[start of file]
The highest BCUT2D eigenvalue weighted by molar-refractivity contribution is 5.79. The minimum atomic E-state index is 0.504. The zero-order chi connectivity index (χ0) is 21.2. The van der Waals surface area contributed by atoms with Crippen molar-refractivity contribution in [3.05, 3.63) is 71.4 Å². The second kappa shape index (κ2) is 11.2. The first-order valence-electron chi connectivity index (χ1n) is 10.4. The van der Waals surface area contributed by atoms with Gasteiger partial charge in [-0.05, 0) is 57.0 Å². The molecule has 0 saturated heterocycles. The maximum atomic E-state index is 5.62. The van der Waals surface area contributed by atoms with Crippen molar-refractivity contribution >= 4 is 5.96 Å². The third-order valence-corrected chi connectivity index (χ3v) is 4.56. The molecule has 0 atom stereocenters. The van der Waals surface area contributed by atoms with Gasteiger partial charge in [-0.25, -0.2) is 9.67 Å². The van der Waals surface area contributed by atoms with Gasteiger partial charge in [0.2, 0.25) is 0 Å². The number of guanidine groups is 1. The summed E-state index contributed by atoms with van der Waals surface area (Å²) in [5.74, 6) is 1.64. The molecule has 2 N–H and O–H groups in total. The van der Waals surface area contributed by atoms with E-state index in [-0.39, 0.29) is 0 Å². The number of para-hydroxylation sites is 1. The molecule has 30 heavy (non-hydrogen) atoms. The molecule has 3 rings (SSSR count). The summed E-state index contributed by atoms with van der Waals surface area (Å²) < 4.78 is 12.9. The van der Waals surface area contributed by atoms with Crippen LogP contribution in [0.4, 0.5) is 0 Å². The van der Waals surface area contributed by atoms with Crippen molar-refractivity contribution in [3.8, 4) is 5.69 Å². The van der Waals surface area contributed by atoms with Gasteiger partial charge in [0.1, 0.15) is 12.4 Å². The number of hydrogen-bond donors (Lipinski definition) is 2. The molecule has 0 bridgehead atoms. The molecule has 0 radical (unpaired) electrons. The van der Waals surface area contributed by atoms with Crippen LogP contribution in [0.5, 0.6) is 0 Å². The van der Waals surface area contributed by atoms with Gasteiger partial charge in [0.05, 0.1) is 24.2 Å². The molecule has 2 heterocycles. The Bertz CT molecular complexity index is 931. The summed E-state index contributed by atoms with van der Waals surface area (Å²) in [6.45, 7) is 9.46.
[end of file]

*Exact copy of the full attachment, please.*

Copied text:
The highest BCUT2D eigenvalue weighted by molar-refractivity contribution is 5.79. The minimum atomic E-state index is 0.504. The zero-order chi connectivity index (χ0) is 21.2. The van der Waals surface area contributed by atoms with Crippen molar-refractivity contribution in [3.05, 3.63) is 71.4 Å². The second kappa shape index (κ2) is 11.2. The first-order valence-electron chi connectivity index (χ1n) is 10.4. The van der Waals surface area contributed by atoms with Gasteiger partial charge in [-0.05, 0) is 57.0 Å². The molecule has 0 saturated heterocycles. The maximum atomic E-state index is 5.62. The van der Waals surface area contributed by atoms with Crippen molar-refractivity contribution >= 4 is 5.96 Å². The third-order valence-corrected chi connectivity index (χ3v) is 4.56. The molecule has 0 atom stereocenters. The van der Waals surface area contributed by atoms with Gasteiger partial charge in [-0.25, -0.2) is 9.67 Å². The van der Waals surface area contributed by atoms with Gasteiger partial charge in [0.2, 0.25) is 0 Å². The number of guanidine groups is 1. The summed E-state index contributed by atoms with van der Waals surface area (Å²) in [5.74, 6) is 1.64. The molecule has 2 N–H and O–H groups in total. The van der Waals surface area contributed by atoms with E-state index in [-0.39, 0.29) is 0 Å². The number of para-hydroxylation sites is 1. The molecule has 30 heavy (non-hydrogen) atoms. The molecule has 3 rings (SSSR count). The summed E-state index contributed by atoms with van der Waals surface area (Å²) < 4.78 is 12.9. The van der Waals surface area contributed by atoms with Crippen LogP contribution in [0.4, 0.5) is 0 Å². The van der Waals surface area contributed by atoms with Crippen molar-refractivity contribution in [3.8, 4) is 5.69 Å². The van der Waals surface area contributed by atoms with Gasteiger partial charge in [0.1, 0.15) is 12.4 Å². The number of hydrogen-bond donors (Lipinski definition) is 2. The molecule has 0 bridgehead atoms. The molecule has 0 radical (unpaired) electrons. The van der Waals surface area contributed by atoms with Crippen LogP contribution in [0.5, 0.6) is 0 Å². The van der Waals surface area contributed by atoms with Gasteiger partial charge in [0.05, 0.1) is 24.2 Å². The molecule has 2 heterocycles. The Bertz CT molecular complexity index is 931. The summed E-state index contributed by atoms with van der Waals surface area (Å²) in [6.45, 7) is 9.46.